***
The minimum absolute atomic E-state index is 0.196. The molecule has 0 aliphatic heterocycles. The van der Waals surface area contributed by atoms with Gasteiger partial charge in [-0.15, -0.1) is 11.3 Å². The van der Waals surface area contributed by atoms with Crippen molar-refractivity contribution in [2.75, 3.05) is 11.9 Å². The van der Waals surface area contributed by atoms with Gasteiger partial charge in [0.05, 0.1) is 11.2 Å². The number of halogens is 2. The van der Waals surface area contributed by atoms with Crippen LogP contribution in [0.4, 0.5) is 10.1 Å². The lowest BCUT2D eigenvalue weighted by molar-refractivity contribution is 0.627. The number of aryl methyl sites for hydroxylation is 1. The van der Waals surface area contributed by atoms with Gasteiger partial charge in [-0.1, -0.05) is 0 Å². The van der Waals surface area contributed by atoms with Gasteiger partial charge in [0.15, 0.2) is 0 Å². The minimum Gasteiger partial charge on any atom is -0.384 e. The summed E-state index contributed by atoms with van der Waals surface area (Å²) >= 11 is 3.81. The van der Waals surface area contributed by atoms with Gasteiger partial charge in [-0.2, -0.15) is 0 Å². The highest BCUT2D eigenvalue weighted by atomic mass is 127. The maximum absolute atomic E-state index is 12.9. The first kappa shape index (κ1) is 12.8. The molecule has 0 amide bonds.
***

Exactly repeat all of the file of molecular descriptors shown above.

The minimum absolute atomic E-state index is 0.196. The molecule has 0 aliphatic heterocycles. The van der Waals surface area contributed by atoms with Gasteiger partial charge in [-0.15, -0.1) is 11.3 Å². The van der Waals surface area contributed by atoms with Crippen molar-refractivity contribution in [2.75, 3.05) is 11.9 Å². The van der Waals surface area contributed by atoms with Gasteiger partial charge in [0.05, 0.1) is 11.2 Å². The number of halogens is 2. The van der Waals surface area contributed by atoms with Crippen LogP contribution in [0.4, 0.5) is 10.1 Å². The lowest BCUT2D eigenvalue weighted by molar-refractivity contribution is 0.627. The number of aryl methyl sites for hydroxylation is 1. The van der Waals surface area contributed by atoms with Gasteiger partial charge in [-0.1, -0.05) is 0 Å². The van der Waals surface area contributed by atoms with Gasteiger partial charge in [0.15, 0.2) is 0 Å². The minimum Gasteiger partial charge on any atom is -0.384 e. The summed E-state index contributed by atoms with van der Waals surface area (Å²) >= 11 is 3.81. The van der Waals surface area contributed by atoms with Gasteiger partial charge in [-0.2, -0.15) is 0 Å². The highest BCUT2D eigenvalue weighted by atomic mass is 127. The maximum absolute atomic E-state index is 12.9. The first kappa shape index (κ1) is 12.8. The molecule has 0 amide bonds.